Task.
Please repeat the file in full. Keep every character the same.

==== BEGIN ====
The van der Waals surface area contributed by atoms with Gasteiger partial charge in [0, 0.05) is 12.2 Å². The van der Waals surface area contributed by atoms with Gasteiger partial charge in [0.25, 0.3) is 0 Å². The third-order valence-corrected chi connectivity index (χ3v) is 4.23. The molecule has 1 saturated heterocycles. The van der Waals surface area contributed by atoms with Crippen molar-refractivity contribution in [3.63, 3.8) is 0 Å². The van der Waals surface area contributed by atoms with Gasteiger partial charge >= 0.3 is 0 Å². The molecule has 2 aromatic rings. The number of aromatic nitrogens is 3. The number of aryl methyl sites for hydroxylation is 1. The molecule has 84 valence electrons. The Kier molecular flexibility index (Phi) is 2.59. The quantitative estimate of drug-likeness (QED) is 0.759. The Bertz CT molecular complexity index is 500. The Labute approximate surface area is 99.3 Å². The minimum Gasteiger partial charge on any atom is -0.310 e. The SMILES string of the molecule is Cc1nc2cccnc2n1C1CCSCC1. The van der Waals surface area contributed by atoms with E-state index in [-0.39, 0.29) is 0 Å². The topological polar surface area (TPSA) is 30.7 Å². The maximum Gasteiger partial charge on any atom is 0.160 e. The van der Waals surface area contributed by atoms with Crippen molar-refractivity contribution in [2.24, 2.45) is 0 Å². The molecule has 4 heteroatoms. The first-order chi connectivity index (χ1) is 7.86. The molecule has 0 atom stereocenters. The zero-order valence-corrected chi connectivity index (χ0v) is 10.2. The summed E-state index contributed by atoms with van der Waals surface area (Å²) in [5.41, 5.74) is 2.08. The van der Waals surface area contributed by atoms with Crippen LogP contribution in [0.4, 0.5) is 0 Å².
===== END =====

The van der Waals surface area contributed by atoms with Gasteiger partial charge in [0, 0.05) is 12.2 Å². The van der Waals surface area contributed by atoms with Gasteiger partial charge in [0.25, 0.3) is 0 Å². The third-order valence-corrected chi connectivity index (χ3v) is 4.23. The molecule has 1 saturated heterocycles. The van der Waals surface area contributed by atoms with Crippen molar-refractivity contribution in [3.63, 3.8) is 0 Å². The van der Waals surface area contributed by atoms with Gasteiger partial charge >= 0.3 is 0 Å². The molecule has 2 aromatic rings. The number of aromatic nitrogens is 3. The number of aryl methyl sites for hydroxylation is 1. The molecule has 84 valence electrons. The Kier molecular flexibility index (Phi) is 2.59. The quantitative estimate of drug-likeness (QED) is 0.759. The Bertz CT molecular complexity index is 500. The Labute approximate surface area is 99.3 Å². The minimum Gasteiger partial charge on any atom is -0.310 e. The SMILES string of the molecule is Cc1nc2cccnc2n1C1CCSCC1. The van der Waals surface area contributed by atoms with E-state index in [-0.39, 0.29) is 0 Å². The topological polar surface area (TPSA) is 30.7 Å². The maximum Gasteiger partial charge on any atom is 0.160 e. The van der Waals surface area contributed by atoms with Crippen molar-refractivity contribution in [2.24, 2.45) is 0 Å². The molecule has 4 heteroatoms. The first-order chi connectivity index (χ1) is 7.86. The molecule has 0 atom stereocenters. The zero-order valence-corrected chi connectivity index (χ0v) is 10.2. The summed E-state index contributed by atoms with van der Waals surface area (Å²) in [5.41, 5.74) is 2.08. The van der Waals surface area contributed by atoms with Crippen LogP contribution in [0.4, 0.5) is 0 Å².